Susan Crosland

Great Tales From English History

Great Tales From English History

By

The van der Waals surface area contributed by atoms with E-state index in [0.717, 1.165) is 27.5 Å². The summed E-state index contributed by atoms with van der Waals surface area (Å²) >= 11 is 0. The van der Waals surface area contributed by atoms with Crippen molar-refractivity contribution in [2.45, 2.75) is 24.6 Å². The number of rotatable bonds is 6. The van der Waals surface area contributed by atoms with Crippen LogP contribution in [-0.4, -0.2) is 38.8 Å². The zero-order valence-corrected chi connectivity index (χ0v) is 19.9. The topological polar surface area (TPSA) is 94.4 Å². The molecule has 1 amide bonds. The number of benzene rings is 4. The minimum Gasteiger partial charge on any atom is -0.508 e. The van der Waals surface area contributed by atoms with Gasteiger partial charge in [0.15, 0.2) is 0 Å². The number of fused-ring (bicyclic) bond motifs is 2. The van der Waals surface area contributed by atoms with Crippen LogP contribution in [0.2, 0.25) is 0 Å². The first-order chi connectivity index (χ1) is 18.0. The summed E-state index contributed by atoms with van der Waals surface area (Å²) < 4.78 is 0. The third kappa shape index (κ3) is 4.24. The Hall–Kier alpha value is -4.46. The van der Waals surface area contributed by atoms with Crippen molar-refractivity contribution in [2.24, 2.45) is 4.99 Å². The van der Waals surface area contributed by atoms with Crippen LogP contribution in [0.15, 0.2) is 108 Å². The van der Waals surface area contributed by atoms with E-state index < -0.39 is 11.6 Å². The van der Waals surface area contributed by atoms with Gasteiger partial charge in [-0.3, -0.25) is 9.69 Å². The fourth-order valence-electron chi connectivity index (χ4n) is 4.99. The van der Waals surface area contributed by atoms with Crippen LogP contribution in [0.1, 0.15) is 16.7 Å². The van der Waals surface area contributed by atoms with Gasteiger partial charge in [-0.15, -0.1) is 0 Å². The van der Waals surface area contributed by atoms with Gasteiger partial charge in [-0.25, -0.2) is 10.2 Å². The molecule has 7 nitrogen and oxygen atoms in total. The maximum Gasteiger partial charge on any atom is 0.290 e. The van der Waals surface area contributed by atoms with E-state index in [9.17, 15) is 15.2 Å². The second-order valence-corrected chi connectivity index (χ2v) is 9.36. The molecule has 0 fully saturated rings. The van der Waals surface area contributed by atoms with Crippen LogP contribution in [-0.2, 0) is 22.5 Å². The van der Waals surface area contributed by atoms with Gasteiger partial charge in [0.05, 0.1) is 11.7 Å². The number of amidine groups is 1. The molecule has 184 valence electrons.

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Best-selling author Robert Lacey begins his fascinating history with Cheddar Man, who lived 9,000 years ago when England was still joined to Europe. He ends with the discovery of DNA and thus creates a frame for some entertaining historical tales. We are told how Julius Caesar first glimpsed England, with armed men standing along the white cliffs. When the Romans broke their treaty, raping an English King’s daughters, tawny-haired Queen Boadicea reaped vengeance on them. Finally defeated, she slew her daughters and herself. Four sword blows were needed to kill the Archbishop of Canterbury, ‘spilling blood white with the brain and the brain red with the blood’. ‘This fellow won’t be up again,’ remarked one of the assassins. We learn that King John was known for his cleanliness: he took a bath every three weeks. Edward II enjoyed enduring homosexual love affairs and was murdered by a spit in his posterior. Sir William Collingbourne, executed for writing doggerel mocking Richard III, retained his sense of humour to the end, Lacey tells us. Having just been castrated, when the executioner reached inside his body to draw out his intestines, he sighed: ‘Oh, Lord Jesus. Yet more trouble.’

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